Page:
Open any newspaper at the moment and you will find articles on personal data and privacy and Armageddon. Well, not quite, but you could be forgiven for believing that Big Brother is very definitely watching you and will punish you for that online purchase of Chas and Dave’s back catalogue. He should, but believe me he will not. There is a lot of confusion about data security and consumers are focussing too much on the wrong areas. They are not controlling the areas they should and they are worrying too much about data sharing that can do them good.
People post too much stuff on social media and blogs. This data can be used against them in the short and long term, specifically targeting them as individuals. Be it the local burglar who is very interested that you are ‘stoked to be on the piste’ or the health insurance firm that is ecstatic to see pictures of you waterskiing, or the potential employer who is intrigued by the shape of that cigarette you smoked 10 years ago; the point is they are looking for you as individuals.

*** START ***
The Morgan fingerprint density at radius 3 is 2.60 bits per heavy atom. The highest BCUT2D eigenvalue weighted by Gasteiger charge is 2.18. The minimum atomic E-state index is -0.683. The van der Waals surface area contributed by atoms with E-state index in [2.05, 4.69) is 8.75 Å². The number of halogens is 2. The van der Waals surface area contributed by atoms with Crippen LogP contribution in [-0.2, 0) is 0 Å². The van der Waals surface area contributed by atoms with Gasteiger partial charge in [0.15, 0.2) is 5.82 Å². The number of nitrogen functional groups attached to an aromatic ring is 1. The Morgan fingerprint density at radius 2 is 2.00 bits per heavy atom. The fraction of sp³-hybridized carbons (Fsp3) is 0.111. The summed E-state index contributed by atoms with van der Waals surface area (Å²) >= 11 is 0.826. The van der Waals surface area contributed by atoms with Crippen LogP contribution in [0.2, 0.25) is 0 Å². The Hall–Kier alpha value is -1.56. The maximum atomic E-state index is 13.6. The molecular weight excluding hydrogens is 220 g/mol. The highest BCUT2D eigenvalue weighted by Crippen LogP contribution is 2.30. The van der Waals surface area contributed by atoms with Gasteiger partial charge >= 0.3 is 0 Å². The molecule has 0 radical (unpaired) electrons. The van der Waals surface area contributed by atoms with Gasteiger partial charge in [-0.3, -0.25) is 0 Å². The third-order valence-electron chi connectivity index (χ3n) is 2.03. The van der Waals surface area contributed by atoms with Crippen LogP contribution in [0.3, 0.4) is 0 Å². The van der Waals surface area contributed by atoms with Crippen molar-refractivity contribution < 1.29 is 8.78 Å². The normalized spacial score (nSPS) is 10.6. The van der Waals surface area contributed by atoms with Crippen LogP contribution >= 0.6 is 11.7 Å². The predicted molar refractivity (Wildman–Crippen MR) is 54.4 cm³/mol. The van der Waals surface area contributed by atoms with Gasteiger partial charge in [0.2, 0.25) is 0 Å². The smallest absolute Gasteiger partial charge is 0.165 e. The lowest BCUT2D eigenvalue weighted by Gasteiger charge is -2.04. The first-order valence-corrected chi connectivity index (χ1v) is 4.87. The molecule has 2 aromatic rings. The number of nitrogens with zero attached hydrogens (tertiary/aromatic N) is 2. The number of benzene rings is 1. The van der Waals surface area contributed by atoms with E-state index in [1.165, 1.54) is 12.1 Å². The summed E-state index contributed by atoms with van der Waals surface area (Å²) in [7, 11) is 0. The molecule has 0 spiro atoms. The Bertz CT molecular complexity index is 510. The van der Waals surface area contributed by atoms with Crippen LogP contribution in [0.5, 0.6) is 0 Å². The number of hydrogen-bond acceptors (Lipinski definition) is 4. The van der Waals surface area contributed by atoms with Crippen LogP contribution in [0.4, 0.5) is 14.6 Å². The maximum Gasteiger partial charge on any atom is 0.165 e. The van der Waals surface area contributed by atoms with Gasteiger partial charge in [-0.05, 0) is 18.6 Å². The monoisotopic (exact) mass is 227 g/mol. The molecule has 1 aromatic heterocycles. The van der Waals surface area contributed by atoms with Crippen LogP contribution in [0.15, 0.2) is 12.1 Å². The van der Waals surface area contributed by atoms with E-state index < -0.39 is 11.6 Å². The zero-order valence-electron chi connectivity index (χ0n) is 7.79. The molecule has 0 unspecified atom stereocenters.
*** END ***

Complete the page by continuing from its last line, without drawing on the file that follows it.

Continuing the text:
What is a greyer area is the use of data by companies looking to spot you as a type and analyse your trends as part of your cluster or segment. These data uses are much more benign and potentially very beneficial, in fact there is a movement that declares we should share more and more of our data if we are to really get to the bottom of health and behavourial issues that blight humanity. Now it is our data and it is our right to keep hold of it but what we really need is a balanced discussion on how and, to what end, it will really be used.
Newspapers and commentators have a role to play, we need to move from abstract hysteria to specific discussion. Companies have a role to play - some of the immediate online targeting that has emerged as they try to make sense of the new ‘online all the time’ world is scaring consumers and missing the longer term and more beneficial data uses. And yes we as individuals have a role, let’s tighten up on what is really important and look to understand how we may gain from our ever increasing online data footprint.